Maria Ressa, the head of a Philippine news website that has been at odds with President Rodrigo Duterte, has been granted bail just a day after her highly controversial arrest on libel charges that have been widely perceived as an effort by the government to bully journalists.Read More
On Wednesday, February 13th, Thailand’s Election Commission announced that it will put forward a recommendation to disqualify the Thai Raksa Chart Party, which nominated Princess Ubolratana as their Prime Ministerial candidate, from participating in the general election on March 24. In a previous report, the Election Commission barred Princess Ubolratana from running as a candidate, stating that she cannot “hold any political office” due to her royal heritage.
In a public statement, the Election Commission denounced Princess Ubolratana’s nomination as “hostile to the constitutional monarchy” and cited it as justification for seeking the party’s removal from the 2018 elections.
The recommendation will now move to the Constitutional Court, which has agreed to take up the case. In a foreboding sign for the opposition party, the decision to accept the case was passed unanimously. Thai Raksa would now have seven days to present a written statement to the court which scheduled a hearing for Feb 27.
On March 24th, Thailand will hold its first general election since 2011. The 2011 election resulted in a sweeping victory by Yingluck Shinawatra and the Pheu Thai Party who remained in power until a military coup in 2014 ousted the former Prime Minister. The previous election was viewed as a chance for Thailand to return to a functioning democracy after years of military junta rule, but the country has yet to meet such expectations.
Although the current government has promised a fair and open election, critics have commented that the ex-general and incumbent Prime Minister Prayut Chan-Ocha, has bent the rules in favor of his pro-military coalition to maintain power.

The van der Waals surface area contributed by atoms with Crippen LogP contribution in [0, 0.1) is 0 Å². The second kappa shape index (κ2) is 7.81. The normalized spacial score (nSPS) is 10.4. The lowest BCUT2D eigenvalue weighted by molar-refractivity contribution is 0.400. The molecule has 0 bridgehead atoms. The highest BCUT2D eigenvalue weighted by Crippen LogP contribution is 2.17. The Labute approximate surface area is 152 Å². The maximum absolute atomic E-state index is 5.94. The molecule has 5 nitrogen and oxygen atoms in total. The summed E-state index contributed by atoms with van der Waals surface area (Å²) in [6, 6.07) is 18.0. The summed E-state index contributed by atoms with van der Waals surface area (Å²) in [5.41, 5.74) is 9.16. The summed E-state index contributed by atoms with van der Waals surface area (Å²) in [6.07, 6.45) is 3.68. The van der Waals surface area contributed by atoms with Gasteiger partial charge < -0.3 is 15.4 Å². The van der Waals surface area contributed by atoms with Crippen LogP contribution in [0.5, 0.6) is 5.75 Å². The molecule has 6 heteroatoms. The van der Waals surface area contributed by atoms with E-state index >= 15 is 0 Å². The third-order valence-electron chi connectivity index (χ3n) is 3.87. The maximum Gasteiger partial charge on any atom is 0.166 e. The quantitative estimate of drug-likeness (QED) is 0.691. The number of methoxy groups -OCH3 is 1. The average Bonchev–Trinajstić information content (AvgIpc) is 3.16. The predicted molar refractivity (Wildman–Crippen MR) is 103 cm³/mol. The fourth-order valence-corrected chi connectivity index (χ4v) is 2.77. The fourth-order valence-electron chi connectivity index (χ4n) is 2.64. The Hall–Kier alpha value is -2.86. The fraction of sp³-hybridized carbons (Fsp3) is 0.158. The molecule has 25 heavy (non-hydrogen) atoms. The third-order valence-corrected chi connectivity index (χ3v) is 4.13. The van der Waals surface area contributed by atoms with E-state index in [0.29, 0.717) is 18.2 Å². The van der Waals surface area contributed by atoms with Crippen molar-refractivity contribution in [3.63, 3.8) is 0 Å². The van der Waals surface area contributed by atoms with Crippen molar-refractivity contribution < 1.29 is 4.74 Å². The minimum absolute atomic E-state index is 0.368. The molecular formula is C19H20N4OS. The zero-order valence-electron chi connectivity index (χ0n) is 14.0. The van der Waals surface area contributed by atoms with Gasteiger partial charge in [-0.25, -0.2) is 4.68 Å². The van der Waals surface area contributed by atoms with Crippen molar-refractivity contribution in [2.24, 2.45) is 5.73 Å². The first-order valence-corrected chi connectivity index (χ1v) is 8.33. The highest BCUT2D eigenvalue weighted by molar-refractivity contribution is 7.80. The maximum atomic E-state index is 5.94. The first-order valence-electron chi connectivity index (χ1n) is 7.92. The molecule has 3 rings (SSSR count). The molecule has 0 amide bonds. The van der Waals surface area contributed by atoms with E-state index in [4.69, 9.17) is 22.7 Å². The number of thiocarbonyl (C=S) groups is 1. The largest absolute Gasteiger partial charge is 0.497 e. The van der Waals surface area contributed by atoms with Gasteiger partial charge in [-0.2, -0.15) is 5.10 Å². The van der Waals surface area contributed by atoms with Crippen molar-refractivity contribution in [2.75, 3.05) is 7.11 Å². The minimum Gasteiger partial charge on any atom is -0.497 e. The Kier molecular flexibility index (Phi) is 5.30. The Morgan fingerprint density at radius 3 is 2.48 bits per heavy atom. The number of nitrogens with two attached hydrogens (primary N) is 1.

However, since Princess Ubolratana’s decision to enter the election, she has remained one of the most outspoken and visible members of the Thai royal family. A graduate of MIT in mathematics and biochemistry in 1973, in 1972, Princess Ubolratana relinquished her royal title and married a fellow American classmate. The marriage lasted for 26 years until the couple divorced in 1998. She returned to Thailand in 2001 and has since been very active in the Thai entertainment industry, starring in movies and singing on stage with Thai-pop groups. The Thai media portrayed her as down-to-earth and accessible for a public figure of her stature.
The nomination of Princess Ubolratana by a political party with close ties to the Shinawatras has multiple layers of significance. The military junta and other opponents of the Shinawatras have tried to paint the political dynasty as anti-monarchist to justify the military coup. Having the King’s older sister allying with the opposition has clearly shattered the military junta’s narrative. Moreover, the well-educated and popular princess is viewed as a formidable challenger with sufficient name recognition to defeat the current Mr. Prayut, despite the rigged setting.
But most importantly, the princess’s entrance into politics defy Thailand’s long tradition of having an apolitical royal family. In response to the criticism, on her now private Instagram account, Princess Ubolratana insisted that she is a commoner and stated that her nomination showed that she has “no privileges over the Thai public.”
However, on an Instagram post late Tuesday after her disqualification, the princess apologized for the inconvenience that she has caused due to her “sincere intention” to work for the Thai people.
After 24 hours of drama and uncertainty, the Election Commission of Thailand has disqualified the princess of Thailand from running for Prime Minister.Read More
Huang Xiangmo, a prominent Chinese political donor suspected of making campaign contributions to further the Chinese Communist Party’s agenda in Australia, has been stripped of his permanent residency in the country. On top of that, Mr. Huang’s application for Australian citizenship has also been denied by the Department of Immigration and Border Protection on “character grounds.” Officials accused Mr. Huang of making false claims during his interviews and had deep concerns about the “reliability” of the information that he provided.